Before Starbucks and venti candy bars-in-a-cup, there were college-town hangouts like Tony's Coffee selling lattes blasted with enough exotic spices to rest assertively on bar tops in the Old West. Ask them to replace the grunge and acid folk with Diana Krall and you'd be mockingly shot, so to speak. But with this disc, you might have a fighting chance.
Swedish vocalist Anna Einarsson splices folk and free jazz on Anagram, packing it with clashing harmonies and unsteady rhythms. But it's surprisingly refined and instantly gratifying, instead of sounding like experimentation for experimentation's sake.
"Music that grows," is a comment Einarsson says she hears often, and while this is her debut as a jazz vocalist, she's a longtime presence on the Scandinavian music scene. In 1991, at the age of thirteen, she became the youngest person in Sweden to receive a scholarship from STIM, a Swedish association for composers. She has three other albums to her credit during the past eleven years, and she composed and arranged all of the pieceswhich range from three to eight minutes in lengthfor a ten-member ensemble on Anagram.
There's been little written about Einarsson in English, although a description of the album at her web site, fed through an internet universal translator, calls it "moderate experiment... devoid that become discord... melodies am laying always and stabilize... a right upper-level (Swedish) musik." Put these jumbled accolades next to a similar collage of instruments and you get a pretty good idea of the album.
Einarsson's gift isn't her love-story lyrics or any wide-ranging soulful improvisationshe's got a mid to higher-range tone common to many folk jazz modernists. Rather, it's a superbly honed sense of free interaction that makes her repeating of a single chorus line over and over on "Still (I Admit It)" sound different each time as the instruments rising in choreographed chaos around her. It's an unusual compliment that on "Eternally" it almost goes without notice that her vocals are exclusively wordless hums, ahs and ohs.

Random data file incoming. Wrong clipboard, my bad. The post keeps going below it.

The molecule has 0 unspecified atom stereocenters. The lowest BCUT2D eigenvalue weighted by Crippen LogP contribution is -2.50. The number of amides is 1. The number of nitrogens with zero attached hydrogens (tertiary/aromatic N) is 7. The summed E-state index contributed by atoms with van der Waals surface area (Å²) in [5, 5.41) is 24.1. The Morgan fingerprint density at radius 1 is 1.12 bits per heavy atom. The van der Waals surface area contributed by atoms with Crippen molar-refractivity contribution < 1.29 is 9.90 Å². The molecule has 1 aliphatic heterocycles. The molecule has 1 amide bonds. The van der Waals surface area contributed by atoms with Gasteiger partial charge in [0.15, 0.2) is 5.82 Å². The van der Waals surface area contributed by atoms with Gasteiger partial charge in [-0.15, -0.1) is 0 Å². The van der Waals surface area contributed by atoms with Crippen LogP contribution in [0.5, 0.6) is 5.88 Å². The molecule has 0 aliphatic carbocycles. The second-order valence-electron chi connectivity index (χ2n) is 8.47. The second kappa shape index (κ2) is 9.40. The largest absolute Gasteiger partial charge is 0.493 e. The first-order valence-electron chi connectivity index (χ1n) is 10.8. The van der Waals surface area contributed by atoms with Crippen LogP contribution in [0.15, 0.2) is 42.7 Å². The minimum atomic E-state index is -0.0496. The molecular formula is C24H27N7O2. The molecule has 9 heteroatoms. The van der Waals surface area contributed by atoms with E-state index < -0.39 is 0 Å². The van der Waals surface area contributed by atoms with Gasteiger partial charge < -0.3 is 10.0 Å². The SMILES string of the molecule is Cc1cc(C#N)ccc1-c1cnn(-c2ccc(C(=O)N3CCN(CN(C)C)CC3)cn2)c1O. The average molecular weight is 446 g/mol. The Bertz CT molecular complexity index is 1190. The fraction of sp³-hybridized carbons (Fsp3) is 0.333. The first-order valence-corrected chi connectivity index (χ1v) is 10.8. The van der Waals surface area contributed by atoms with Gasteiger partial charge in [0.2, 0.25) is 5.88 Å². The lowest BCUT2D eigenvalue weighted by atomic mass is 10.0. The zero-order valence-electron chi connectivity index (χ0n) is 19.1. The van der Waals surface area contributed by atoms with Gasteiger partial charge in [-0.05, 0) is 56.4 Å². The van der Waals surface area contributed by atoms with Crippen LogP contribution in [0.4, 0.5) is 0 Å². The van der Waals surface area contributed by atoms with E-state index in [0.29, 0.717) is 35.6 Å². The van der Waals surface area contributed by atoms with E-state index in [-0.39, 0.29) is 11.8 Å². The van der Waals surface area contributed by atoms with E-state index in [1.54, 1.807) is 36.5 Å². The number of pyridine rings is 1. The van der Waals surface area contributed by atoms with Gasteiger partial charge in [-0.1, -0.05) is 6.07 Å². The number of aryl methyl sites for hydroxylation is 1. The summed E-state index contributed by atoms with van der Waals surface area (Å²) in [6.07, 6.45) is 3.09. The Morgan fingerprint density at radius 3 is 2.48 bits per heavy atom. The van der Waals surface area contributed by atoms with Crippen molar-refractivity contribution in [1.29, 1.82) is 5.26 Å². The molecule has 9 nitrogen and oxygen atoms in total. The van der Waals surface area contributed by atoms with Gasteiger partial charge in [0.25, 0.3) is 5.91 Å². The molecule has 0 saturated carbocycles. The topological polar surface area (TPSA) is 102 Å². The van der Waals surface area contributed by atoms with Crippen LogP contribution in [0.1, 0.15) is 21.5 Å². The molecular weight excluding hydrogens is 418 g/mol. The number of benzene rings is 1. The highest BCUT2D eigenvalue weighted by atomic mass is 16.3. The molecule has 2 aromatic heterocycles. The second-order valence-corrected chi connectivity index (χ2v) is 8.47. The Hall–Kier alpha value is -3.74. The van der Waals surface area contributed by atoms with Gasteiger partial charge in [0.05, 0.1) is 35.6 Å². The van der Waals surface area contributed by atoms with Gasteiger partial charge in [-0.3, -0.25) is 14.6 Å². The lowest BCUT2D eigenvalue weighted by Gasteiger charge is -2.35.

The instrumentation is much the sameno vocabulary breakthroughs, just fresh combinations. A sax may do little more than two and three-note snippets against pianist's Pär-Ola Landin aggressive right hand stabs, but both will jump around widely while still maintaining a central sense of purpose. Drummer Jon Fält deserves mention for being a remarkably flexible foundation for a house essentially existing on a musical San Andreas Fault Line.
There are also some relatively unremarkable breathers like "Be Still," a duet between Einarrson and acoustic guitarist Mattias Windemo's aggressive yet understated plucking and strumming. But when it's followed by the rowdy, backbeat-heavy swing of "You're Not Playing Straight," the range prevents much of a letdown.
Anagram offers the sense of daring and contemporary intellectualism that's common to quality Scandinavian jazz. It's a good spin for most any crowd, but the best qualities are for those able to properly appreciate them, much like savoring fresh-ground coffee beans without the eleven spoonfuls of sugar that turn it into a white chocolate mocha confectionary.